Ethan the Lubricator

Right there on the Autism Assistance Dog page at Dog Guides Canada it says this about one of the roles that Ethan might play in our lives:

The bond that develops between the Dog Guide and child allows for increased social interaction for the family and the child.

One thing I didn’t anticipate is that Ethan would lubricate my social interactions, as well as Oliver’s.

It will be six months to a year before Ethan joins Oliver at school every day and so during this period he’s spending his days in my office and Catherine’s studio, and he goes everywhere we do as we wind our ways through our daily routine, which is part of his training to deal with everyday life in Charlottetown in our family.

What I’m finding in my walking-around-town-living-my-life with Ethan routine is that people who never would have paid me any heed now make eye contact, often with a kind, happy smile. It freaks me out a little, as I’m used to anonymously skulking around the city, nervously averting my eyes so as to not engage, and Ethan pretty well makes this an impossible task.

It doesn’t stop with that, either: people talk to me about Ethan. Especially dog people. But everyone. They are curious, they are open, and somehow Ethan disinfects me of the faint odour of “I won’t talk to him because he’s probably a serial killer” that we all wear around with us.

None of this is necessarily a bad thing. Indeed with Ethan in Oliver’s life as he grows through teenagehood, we will, we hope, see significant benefits from  that same sort social interaction. It will be great if Ethan can be the icebreaker that allows someone latitude to ask Oliver out to the soda shop for a malted (yes, my conceptions of teenage social life are strongly rooted in Archie). And if Ethan reduces Oliver’s stress enough to the point where he can do the same, even better.

And of course this isn’t all just magic Ethan fairy dust: being more relaxed, more self-assured, more able to navigate the complexity of the universe, must inevitably translate into subtle changes in gait and how one presents oneself to the universe. 

If my walking Ethan along Queen Street, head held high and proud and relaxed, is enough to entertain the smiles of the people in my neighbourhood every morning on the way to coffee, signs are good that Oliver and Ethan will go great places together.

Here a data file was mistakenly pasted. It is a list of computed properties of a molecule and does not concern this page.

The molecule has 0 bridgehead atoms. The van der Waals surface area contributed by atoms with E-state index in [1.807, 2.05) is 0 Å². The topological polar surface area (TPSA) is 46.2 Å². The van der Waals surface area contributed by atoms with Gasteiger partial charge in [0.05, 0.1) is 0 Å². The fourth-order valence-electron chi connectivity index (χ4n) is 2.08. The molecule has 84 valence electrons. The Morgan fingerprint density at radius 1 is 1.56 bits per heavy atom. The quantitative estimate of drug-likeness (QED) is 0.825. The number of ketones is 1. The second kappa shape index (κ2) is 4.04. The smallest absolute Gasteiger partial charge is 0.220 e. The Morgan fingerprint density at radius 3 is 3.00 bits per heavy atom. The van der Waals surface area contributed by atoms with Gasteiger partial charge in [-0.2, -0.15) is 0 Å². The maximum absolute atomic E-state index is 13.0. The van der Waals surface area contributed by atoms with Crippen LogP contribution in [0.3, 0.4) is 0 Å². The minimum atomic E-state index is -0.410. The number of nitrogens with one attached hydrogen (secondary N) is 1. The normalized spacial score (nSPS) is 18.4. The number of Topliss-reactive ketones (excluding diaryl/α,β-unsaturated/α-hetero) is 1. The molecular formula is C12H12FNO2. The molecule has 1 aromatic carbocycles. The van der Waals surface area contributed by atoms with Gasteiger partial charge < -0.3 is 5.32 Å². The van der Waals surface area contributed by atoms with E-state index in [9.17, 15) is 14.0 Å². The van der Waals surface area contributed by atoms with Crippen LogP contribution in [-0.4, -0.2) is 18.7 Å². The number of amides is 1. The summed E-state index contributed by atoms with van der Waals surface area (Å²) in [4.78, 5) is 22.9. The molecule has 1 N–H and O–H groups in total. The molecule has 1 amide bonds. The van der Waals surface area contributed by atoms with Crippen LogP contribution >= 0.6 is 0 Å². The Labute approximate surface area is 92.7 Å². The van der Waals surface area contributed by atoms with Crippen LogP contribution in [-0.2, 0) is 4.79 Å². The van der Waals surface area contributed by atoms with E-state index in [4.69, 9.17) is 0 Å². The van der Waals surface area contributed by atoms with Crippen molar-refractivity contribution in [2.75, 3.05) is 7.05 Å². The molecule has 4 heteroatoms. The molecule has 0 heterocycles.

Oliver and Ethan


Laurie McBurney's picture
Laurie McBurney on April 3, 2014 - 00:53

Hi, Peter & Ethan,
In all my moving around I have always found dogs to be the biggest icebreaker. Walking dogs allows you to get to know your neighbourhood, your neighbours, the local parks, the flora and fauna of the area. Dogs also help you to get politically involved — witness my involvement with the Save Upton Farm movement to create a sorely-needed off-leash dog park while I was living in Charlottetown. (I realize that Ethan may not be able to partake in the joys of the off-leash dog park given his line of work, but it is such a wonderful source of exercise and companionship for many unemployed pooches and their “human companions.”)When I first moved to Charlottetown, on some days the only human interaction I had were with people I met while walking my dog. Even a “Good morning,” or “Boy, it’s cold today,” helped me feel like I wasn’t a total social recluse. I made friendships through dog walking in a society that allowed few other ways into a set social milieu. I am now living in Kingston, and could use a dog to wedge open the door into a society which is very much like PEI’s — people have lived here a long time, know each other very well, and despite being kind and well-meaning, have very little room in their lives for new people. Interesting post. Thank you.

Dave's picture
Dave on April 3, 2014 - 15:37

This makes me wonder if the early courting days of Catherine and Peter took place in Pop’s Chok’li Shoppe.

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